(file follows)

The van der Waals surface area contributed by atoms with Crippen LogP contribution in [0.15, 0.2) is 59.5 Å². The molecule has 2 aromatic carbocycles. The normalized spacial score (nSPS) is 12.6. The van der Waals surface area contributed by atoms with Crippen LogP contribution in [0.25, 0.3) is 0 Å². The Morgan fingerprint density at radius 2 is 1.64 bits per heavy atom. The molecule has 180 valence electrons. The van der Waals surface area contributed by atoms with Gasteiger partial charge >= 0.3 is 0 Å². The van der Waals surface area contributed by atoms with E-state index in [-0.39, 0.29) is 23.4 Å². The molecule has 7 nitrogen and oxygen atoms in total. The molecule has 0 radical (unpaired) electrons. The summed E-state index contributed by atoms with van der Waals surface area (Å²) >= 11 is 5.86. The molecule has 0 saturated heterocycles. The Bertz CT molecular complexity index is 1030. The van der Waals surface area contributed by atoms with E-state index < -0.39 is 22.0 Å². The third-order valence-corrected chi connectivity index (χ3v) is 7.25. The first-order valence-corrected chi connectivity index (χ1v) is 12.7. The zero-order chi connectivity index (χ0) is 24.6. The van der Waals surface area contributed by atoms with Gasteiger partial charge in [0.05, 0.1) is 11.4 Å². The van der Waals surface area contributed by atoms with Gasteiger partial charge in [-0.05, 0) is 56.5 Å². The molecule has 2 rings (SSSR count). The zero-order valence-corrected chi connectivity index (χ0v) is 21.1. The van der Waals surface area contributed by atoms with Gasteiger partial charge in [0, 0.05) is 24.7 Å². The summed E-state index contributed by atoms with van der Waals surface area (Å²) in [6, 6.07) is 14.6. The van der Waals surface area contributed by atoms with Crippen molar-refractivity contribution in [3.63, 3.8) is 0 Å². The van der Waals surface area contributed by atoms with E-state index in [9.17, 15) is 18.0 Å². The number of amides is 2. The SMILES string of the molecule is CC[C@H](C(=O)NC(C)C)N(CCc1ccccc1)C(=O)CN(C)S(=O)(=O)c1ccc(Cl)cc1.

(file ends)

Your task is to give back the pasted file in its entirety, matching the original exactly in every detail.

The van der Waals surface area contributed by atoms with Crippen LogP contribution in [0.15, 0.2) is 59.5 Å². The molecule has 2 aromatic carbocycles. The normalized spacial score (nSPS) is 12.6. The van der Waals surface area contributed by atoms with Crippen LogP contribution in [0.25, 0.3) is 0 Å². The Morgan fingerprint density at radius 2 is 1.64 bits per heavy atom. The molecule has 180 valence electrons. The van der Waals surface area contributed by atoms with Gasteiger partial charge >= 0.3 is 0 Å². The van der Waals surface area contributed by atoms with E-state index in [-0.39, 0.29) is 23.4 Å². The molecule has 7 nitrogen and oxygen atoms in total. The molecule has 0 radical (unpaired) electrons. The summed E-state index contributed by atoms with van der Waals surface area (Å²) >= 11 is 5.86. The molecule has 0 saturated heterocycles. The Bertz CT molecular complexity index is 1030. The van der Waals surface area contributed by atoms with E-state index < -0.39 is 22.0 Å². The third-order valence-corrected chi connectivity index (χ3v) is 7.25. The first-order valence-corrected chi connectivity index (χ1v) is 12.7. The zero-order chi connectivity index (χ0) is 24.6. The van der Waals surface area contributed by atoms with Gasteiger partial charge in [0.05, 0.1) is 11.4 Å². The van der Waals surface area contributed by atoms with Gasteiger partial charge in [-0.05, 0) is 56.5 Å². The molecule has 2 rings (SSSR count). The zero-order valence-corrected chi connectivity index (χ0v) is 21.1. The van der Waals surface area contributed by atoms with Gasteiger partial charge in [0, 0.05) is 24.7 Å². The summed E-state index contributed by atoms with van der Waals surface area (Å²) in [6, 6.07) is 14.6. The van der Waals surface area contributed by atoms with Crippen molar-refractivity contribution in [3.63, 3.8) is 0 Å². The van der Waals surface area contributed by atoms with E-state index in [9.17, 15) is 18.0 Å². The number of amides is 2. The SMILES string of the molecule is CC[C@H](C(=O)NC(C)C)N(CCc1ccccc1)C(=O)CN(C)S(=O)(=O)c1ccc(Cl)cc1.